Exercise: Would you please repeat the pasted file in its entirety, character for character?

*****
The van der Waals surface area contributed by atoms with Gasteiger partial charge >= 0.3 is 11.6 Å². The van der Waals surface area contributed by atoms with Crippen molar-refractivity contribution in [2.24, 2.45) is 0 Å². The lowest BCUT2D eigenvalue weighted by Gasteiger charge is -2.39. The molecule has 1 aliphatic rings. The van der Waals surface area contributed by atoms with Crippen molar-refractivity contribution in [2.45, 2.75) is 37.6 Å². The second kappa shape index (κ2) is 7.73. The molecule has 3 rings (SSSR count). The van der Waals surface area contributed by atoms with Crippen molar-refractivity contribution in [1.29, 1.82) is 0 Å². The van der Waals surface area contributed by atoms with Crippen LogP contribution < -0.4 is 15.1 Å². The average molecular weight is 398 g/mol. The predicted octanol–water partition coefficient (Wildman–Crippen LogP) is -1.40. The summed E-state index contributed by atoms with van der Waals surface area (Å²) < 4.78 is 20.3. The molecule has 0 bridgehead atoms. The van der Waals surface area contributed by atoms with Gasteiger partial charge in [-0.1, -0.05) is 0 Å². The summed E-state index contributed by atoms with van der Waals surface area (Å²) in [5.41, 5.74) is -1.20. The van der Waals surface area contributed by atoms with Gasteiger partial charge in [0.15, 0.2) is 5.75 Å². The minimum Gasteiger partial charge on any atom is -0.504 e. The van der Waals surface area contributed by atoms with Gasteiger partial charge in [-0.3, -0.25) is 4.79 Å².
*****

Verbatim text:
The van der Waals surface area contributed by atoms with Gasteiger partial charge >= 0.3 is 11.6 Å². The van der Waals surface area contributed by atoms with Crippen molar-refractivity contribution in [2.24, 2.45) is 0 Å². The lowest BCUT2D eigenvalue weighted by Gasteiger charge is -2.39. The molecule has 1 aliphatic rings. The van der Waals surface area contributed by atoms with Crippen molar-refractivity contribution in [2.45, 2.75) is 37.6 Å². The second kappa shape index (κ2) is 7.73. The molecule has 3 rings (SSSR count). The van der Waals surface area contributed by atoms with Crippen molar-refractivity contribution in [1.29, 1.82) is 0 Å². The van der Waals surface area contributed by atoms with Crippen LogP contribution < -0.4 is 15.1 Å². The average molecular weight is 398 g/mol. The predicted octanol–water partition coefficient (Wildman–Crippen LogP) is -1.40. The summed E-state index contributed by atoms with van der Waals surface area (Å²) < 4.78 is 20.3. The molecule has 0 bridgehead atoms. The van der Waals surface area contributed by atoms with Gasteiger partial charge in [-0.1, -0.05) is 0 Å². The summed E-state index contributed by atoms with van der Waals surface area (Å²) in [5.41, 5.74) is -1.20. The van der Waals surface area contributed by atoms with Gasteiger partial charge in [0.15, 0.2) is 5.75 Å². The minimum Gasteiger partial charge on any atom is -0.504 e. The van der Waals surface area contributed by atoms with Gasteiger partial charge in [-0.3, -0.25) is 4.79 Å².